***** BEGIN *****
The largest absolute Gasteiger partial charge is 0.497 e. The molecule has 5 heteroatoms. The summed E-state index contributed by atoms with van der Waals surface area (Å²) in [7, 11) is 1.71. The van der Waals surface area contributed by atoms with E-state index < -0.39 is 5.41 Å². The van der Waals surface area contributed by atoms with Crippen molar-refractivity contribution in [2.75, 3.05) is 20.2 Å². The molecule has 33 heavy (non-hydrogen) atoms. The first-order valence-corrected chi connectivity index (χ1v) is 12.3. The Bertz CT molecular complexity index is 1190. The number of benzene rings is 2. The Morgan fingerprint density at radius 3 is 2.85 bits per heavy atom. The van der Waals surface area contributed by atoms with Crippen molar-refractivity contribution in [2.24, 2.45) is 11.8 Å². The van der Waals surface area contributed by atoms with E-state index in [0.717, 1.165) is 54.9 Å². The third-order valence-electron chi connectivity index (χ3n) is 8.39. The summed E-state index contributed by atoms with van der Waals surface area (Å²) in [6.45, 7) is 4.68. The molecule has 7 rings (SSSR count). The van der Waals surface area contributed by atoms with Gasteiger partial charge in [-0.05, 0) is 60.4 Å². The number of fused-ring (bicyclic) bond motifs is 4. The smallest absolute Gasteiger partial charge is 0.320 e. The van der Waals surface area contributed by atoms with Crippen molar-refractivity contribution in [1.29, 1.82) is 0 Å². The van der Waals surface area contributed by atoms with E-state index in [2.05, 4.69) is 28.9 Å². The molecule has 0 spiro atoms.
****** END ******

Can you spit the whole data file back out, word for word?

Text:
The largest absolute Gasteiger partial charge is 0.497 e. The molecule has 5 heteroatoms. The summed E-state index contributed by atoms with van der Waals surface area (Å²) in [7, 11) is 1.71. The van der Waals surface area contributed by atoms with E-state index < -0.39 is 5.41 Å². The van der Waals surface area contributed by atoms with Crippen molar-refractivity contribution in [2.75, 3.05) is 20.2 Å². The molecule has 33 heavy (non-hydrogen) atoms. The first-order valence-corrected chi connectivity index (χ1v) is 12.3. The Bertz CT molecular complexity index is 1190. The number of benzene rings is 2. The Morgan fingerprint density at radius 3 is 2.85 bits per heavy atom. The van der Waals surface area contributed by atoms with Crippen molar-refractivity contribution in [2.24, 2.45) is 11.8 Å². The van der Waals surface area contributed by atoms with E-state index in [0.717, 1.165) is 54.9 Å². The third-order valence-electron chi connectivity index (χ3n) is 8.39. The summed E-state index contributed by atoms with van der Waals surface area (Å²) in [6.45, 7) is 4.68. The molecule has 7 rings (SSSR count). The van der Waals surface area contributed by atoms with Gasteiger partial charge in [-0.05, 0) is 60.4 Å². The number of fused-ring (bicyclic) bond motifs is 4. The smallest absolute Gasteiger partial charge is 0.320 e. The van der Waals surface area contributed by atoms with Crippen molar-refractivity contribution in [1.29, 1.82) is 0 Å². The van der Waals surface area contributed by atoms with E-state index in [2.05, 4.69) is 28.9 Å². The molecule has 0 spiro atoms.